HOME FREE: Australian Seabird Rescue's Paige Nealon, Olivia Pitt and Kathrina Southwell released three green sea turtles at Lighthouse Beach yesterday.
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HOME FREE: Australian Seabird Rescue's Paige Nealon, Olivia Pitt and Kathrina Southwell released three green sea turtles at Lighthouse Beach yesterday. . Francis Witsenhuysen

Hundreds watch turtles return to the sea

HUNDREDS gathered on Ballina's Lighthouse Beach to see three rehabilitated Green Sea Turtles return to their deep-sea home.

The heart-warming moment marked the 28th turtle release by Australian Seabird Rescue this year.

Numbat the turtle was rescued on October 8 at Mobbs Bay, South Ballina. He was stranded on the shoreline and was covered in mud, small barnacles and algae. After treatment and lots of prawns and squid, he put on 2kg.

Penguin the turtle was being smashed against the rocks at Angourie when rescued on October 16. He had 95 per cent algae cover and a few cuts on his left flipper and scratches on his carapace (shell) from the rocks. He has now put on over a kilogram and loves to steal food from the other turtles in the pre-release tank.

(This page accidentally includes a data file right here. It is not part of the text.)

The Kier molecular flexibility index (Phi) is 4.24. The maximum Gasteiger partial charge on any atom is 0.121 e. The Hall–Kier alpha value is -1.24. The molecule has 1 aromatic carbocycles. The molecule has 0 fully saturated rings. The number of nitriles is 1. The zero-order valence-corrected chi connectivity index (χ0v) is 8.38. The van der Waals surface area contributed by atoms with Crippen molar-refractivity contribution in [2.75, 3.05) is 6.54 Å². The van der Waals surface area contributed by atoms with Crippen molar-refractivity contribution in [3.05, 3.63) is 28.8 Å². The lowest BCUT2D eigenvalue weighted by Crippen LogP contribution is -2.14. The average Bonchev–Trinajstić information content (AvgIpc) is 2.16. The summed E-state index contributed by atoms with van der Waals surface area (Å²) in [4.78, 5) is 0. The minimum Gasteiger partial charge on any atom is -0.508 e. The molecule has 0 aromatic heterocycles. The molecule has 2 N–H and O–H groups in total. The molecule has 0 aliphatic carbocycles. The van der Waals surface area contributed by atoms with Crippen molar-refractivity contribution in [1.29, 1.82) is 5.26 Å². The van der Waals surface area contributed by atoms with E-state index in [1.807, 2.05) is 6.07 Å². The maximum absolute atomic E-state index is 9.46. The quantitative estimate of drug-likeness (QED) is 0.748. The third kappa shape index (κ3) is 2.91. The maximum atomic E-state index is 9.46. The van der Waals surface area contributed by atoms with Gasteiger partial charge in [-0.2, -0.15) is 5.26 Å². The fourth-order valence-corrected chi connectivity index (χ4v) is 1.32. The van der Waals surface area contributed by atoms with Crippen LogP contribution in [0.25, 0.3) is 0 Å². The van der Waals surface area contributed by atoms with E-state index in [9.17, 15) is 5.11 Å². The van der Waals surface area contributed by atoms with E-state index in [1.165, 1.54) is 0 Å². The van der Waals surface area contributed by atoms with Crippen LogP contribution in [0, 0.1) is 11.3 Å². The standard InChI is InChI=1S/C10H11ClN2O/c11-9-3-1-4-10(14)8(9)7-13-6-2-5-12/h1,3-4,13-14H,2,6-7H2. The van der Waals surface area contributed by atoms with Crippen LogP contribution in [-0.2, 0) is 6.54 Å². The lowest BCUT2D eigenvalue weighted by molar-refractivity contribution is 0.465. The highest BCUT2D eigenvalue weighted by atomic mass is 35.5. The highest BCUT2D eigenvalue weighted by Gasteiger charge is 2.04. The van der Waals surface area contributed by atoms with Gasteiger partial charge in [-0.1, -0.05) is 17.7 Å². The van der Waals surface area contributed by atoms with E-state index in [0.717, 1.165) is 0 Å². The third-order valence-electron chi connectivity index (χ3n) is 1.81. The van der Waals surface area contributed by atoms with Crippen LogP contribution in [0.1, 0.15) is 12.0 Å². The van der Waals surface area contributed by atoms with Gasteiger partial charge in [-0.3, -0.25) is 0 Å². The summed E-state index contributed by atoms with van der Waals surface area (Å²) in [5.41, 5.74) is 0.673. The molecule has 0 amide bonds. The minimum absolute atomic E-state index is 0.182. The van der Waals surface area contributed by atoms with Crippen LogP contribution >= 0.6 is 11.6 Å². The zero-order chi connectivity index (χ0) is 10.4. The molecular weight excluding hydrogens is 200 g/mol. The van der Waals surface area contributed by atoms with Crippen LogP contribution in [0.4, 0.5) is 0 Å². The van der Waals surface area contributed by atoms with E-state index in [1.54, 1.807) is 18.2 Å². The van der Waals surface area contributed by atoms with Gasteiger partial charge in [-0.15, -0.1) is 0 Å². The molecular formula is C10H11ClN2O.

Wombat was stranded on the beach at Woody Head and was rescued by National Parks and Wildlife rangers on November 8. He was suffering from float and has made a full recovery after antibiotics, weighing 8.1kg.

Australian Seabird Rescue general manager Kathrina Southwell said the turtles had all been found with some micro-plastic in their faeces, but all had made quick recoveries.

"We are finding 100 per cent of our sea turtles have micro-plasic in their system, which is concerning,” she said.

Ms Southwell said rescues, rehabilitation and release of the marine mammals was important because all sea turtles were either endangered or vulnerable species.

"We need to try to save every one we can because only one in 10,000 survive to adulthood,” she said.

"We have 10 turtles currently in care and there is another turtle release at Clarkes Beach in Byron Bay on Monday at 10am ... she is a loggerhead named Lorde.”

If anyone finds a turtle on the beach call Australian Seabird Rescue on 0428 862 852.